This story comes to us from NBC Latino.
Jennifer Rodriquez, a student from the Los Rios Community College District, struggles with her inability to pay for her college tuition and complete her associate’s degree on time.
“I relied a great deal on grants and scholarships provided by my school. But since some of it is being reduced because of the budget cuts, I need to take out a federal loan to cover it,” says Rodriquez. “I have tried unsuccessfully for a year to get the biology class I need to graduate. There are just not enough instructors to teach the course throughout the year.”
Rodriquez is one of countless students in a similar situation. If budget cuts continue to hit community colleges, it could dramatically affect the amount of student enrollment in the schools and delay many from graduating within the usual two years.
In the last three years, the budgets of California community colleges have been cut by $809 million, and they may undergo further cuts.
In general, districts have reduced the number of instructional days and have increased class sizes over the last five years. In some cases, required courses and general education courses are now only offered once a year. “Restricting education and cutting classes is not the kind of leadership any of us who serve in community colleges wants to undertake,” says Chancellor Harris, Los Rios Community College District Chancellor.
The Los Rios Community College District has reduced their faculty base by 152 full-time-equivalent positions in the past three years. The district has experienced a $77 million decline in funding since 2009. As a result, Los Rios colleges are rationing education to students who desperately need access to higher education.
“Having served in community colleges for more than four decades, this is by far the worst time I have seen. For those of us who believe in open access for all students, rationing classes is deplorable,” says Chancellor Harris. ”Students are being denied access, their futures are being delayed, and the state’s economy is suffering as a result.”
According to a study by the Pew Hispanic Center, Latino students are far more likely to be enrolled in community colleges than any other racial or ethnic group. Nearly 3 out of 4 Latino students in California who pursue higher education start at community colleges, according to the April 2012 Center for the Future of Higher Education Policy report. One of the main factors is the appeal of low-cost tuition.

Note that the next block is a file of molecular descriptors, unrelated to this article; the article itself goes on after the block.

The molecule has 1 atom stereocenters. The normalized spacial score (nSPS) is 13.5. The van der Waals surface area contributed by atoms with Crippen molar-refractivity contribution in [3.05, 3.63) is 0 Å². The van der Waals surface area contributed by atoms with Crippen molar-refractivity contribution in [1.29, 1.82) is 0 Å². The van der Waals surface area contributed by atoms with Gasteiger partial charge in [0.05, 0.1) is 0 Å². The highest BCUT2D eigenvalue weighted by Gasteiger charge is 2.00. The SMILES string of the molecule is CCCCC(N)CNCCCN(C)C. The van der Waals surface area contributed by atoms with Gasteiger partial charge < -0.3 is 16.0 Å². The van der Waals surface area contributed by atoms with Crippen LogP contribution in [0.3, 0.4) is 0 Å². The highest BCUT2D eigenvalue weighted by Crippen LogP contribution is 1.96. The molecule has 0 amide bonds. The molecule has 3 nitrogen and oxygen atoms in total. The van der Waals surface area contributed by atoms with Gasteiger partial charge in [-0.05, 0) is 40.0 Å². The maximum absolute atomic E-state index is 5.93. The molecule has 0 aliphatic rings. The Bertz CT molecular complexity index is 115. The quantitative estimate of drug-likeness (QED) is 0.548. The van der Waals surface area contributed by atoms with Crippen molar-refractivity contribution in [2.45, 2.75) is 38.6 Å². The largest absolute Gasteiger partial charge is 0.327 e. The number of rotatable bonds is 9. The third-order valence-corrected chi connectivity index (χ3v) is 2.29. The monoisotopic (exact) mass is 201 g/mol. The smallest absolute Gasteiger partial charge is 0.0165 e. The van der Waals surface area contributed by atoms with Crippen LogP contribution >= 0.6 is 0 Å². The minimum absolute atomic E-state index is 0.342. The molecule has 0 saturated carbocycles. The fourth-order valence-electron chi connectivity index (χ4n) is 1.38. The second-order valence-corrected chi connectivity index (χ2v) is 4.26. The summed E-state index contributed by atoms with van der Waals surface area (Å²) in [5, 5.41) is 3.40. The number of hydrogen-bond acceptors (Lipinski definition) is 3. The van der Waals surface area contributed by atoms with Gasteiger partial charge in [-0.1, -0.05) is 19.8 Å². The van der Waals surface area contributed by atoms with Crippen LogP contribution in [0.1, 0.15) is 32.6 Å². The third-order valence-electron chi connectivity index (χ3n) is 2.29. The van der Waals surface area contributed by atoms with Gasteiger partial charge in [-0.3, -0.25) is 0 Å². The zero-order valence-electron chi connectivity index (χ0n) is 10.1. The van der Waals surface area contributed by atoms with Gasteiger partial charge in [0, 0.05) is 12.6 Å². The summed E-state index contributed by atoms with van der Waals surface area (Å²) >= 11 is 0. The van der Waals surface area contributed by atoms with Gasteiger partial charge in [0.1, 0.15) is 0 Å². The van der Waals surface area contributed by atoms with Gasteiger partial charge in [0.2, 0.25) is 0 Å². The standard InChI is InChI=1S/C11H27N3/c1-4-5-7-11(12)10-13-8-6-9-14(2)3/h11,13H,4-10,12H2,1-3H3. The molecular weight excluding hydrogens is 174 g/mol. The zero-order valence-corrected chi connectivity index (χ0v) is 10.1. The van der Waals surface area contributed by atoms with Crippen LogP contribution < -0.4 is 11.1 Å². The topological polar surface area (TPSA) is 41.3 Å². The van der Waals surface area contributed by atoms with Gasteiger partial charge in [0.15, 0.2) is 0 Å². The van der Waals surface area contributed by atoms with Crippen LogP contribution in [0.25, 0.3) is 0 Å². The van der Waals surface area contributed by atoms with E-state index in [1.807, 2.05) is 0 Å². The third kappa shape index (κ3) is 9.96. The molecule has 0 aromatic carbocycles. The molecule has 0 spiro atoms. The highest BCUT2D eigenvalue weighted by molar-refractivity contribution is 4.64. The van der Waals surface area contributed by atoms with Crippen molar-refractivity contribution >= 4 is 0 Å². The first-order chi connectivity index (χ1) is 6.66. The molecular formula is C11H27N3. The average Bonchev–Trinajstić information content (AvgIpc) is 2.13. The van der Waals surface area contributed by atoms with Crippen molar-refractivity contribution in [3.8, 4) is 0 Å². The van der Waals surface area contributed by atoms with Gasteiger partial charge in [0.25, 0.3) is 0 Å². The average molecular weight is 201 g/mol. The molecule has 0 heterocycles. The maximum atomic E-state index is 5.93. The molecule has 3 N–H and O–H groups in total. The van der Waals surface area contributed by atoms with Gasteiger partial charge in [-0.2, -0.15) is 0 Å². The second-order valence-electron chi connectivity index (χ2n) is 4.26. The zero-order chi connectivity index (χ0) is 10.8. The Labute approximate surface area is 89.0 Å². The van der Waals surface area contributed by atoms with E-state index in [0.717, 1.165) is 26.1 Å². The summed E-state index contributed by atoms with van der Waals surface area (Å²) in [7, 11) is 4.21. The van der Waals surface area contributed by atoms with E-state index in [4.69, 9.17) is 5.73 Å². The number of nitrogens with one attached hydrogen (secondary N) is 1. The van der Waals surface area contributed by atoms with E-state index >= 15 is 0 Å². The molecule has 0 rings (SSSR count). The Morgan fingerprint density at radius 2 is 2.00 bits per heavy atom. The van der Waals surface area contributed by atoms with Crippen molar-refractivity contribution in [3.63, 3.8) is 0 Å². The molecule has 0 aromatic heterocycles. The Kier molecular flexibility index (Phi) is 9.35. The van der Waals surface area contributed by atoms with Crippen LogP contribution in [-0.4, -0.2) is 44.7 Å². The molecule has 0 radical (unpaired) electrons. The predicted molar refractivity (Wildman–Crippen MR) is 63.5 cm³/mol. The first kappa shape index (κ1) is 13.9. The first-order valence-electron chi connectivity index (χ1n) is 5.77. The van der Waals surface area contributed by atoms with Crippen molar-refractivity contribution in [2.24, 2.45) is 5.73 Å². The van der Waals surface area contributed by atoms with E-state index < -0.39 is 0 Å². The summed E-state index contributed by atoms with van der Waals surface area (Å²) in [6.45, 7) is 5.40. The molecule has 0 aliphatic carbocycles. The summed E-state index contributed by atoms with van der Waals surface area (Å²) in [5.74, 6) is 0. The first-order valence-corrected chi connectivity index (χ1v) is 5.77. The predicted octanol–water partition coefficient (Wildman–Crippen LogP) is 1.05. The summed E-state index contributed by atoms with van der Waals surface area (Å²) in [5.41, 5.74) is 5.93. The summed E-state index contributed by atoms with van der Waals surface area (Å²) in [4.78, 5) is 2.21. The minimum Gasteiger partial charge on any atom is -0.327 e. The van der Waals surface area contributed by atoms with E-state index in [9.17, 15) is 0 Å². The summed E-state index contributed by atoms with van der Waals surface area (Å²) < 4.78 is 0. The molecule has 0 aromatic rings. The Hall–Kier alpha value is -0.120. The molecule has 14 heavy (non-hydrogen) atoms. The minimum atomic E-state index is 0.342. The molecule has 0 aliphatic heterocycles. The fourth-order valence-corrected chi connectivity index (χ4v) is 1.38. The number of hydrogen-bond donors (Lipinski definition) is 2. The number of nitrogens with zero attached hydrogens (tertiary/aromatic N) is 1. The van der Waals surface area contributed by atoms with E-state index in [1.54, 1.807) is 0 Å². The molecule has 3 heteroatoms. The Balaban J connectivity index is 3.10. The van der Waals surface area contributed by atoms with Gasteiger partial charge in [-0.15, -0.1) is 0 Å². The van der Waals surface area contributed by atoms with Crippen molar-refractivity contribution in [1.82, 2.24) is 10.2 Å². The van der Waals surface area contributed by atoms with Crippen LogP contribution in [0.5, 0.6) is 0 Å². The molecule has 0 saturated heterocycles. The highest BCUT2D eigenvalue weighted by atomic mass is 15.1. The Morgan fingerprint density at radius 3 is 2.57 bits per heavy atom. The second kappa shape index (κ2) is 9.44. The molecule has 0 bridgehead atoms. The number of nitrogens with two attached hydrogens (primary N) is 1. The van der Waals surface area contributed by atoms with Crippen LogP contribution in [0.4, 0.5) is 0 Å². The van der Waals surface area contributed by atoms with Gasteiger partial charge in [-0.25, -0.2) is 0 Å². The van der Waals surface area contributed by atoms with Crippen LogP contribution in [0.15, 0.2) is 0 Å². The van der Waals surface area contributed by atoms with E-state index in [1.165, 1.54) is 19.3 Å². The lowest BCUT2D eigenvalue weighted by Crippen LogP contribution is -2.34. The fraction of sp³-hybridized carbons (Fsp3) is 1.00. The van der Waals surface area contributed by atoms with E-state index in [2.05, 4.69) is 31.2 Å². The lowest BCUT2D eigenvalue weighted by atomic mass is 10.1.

“It’s no secret Latino students rely heavily on state-funded programs to attend and stay in school. It’s a stepping stone to the pathways of the future we want. I was very close to giving up, but I am planning on waiting it out because I still have hope for a brighter future,” says Rodriquez.
The fate of California community colleges’ future will greatly depend on the November 6, 2012 ballot.
Edgar Cabral, principal fiscal and policy analyst at Legislative Analyst’s Office, cautions that “school districts would be cut by $2.7 billion and would be allowed to reduce the school year by an additional 15 days” if Governor Jerry Brown’s tax measure is rejected in the November ballot. Community colleges will face substantial reductions and “would lose the $50 million in funding for enrollment growth,” he added, closing the doors for many future students. This will ultimately force colleges to significantly reduce the availability of courses even further, and cause more layoffs and additional borrowing.
In the meantime, faculty and staff members from all institutions will continue to work tirelessly to serve as many students as possible during this difficult time. Like many other districts, the Los Rios colleges hope to once again be accessible to everyone in pursuit of higher education, and recover from the decline of recent years.
“The best medicine for what ails our colleges is an improving economy. As the economy improves, and the state is able to fund more classes, students will begin to get their education back on track,” says Chancellor Harris about the future for California community colleges. “The students struggling to get an education and the faculty and staff striving to provide that education are the real heroes in this crisis.”
Jacqueline Mejia is a reporter with NBC Latino.
All statements and opinions expressed on this blog are those of the individual contributors, and not of the Bill & Melinda Gates Foundation or NBC News.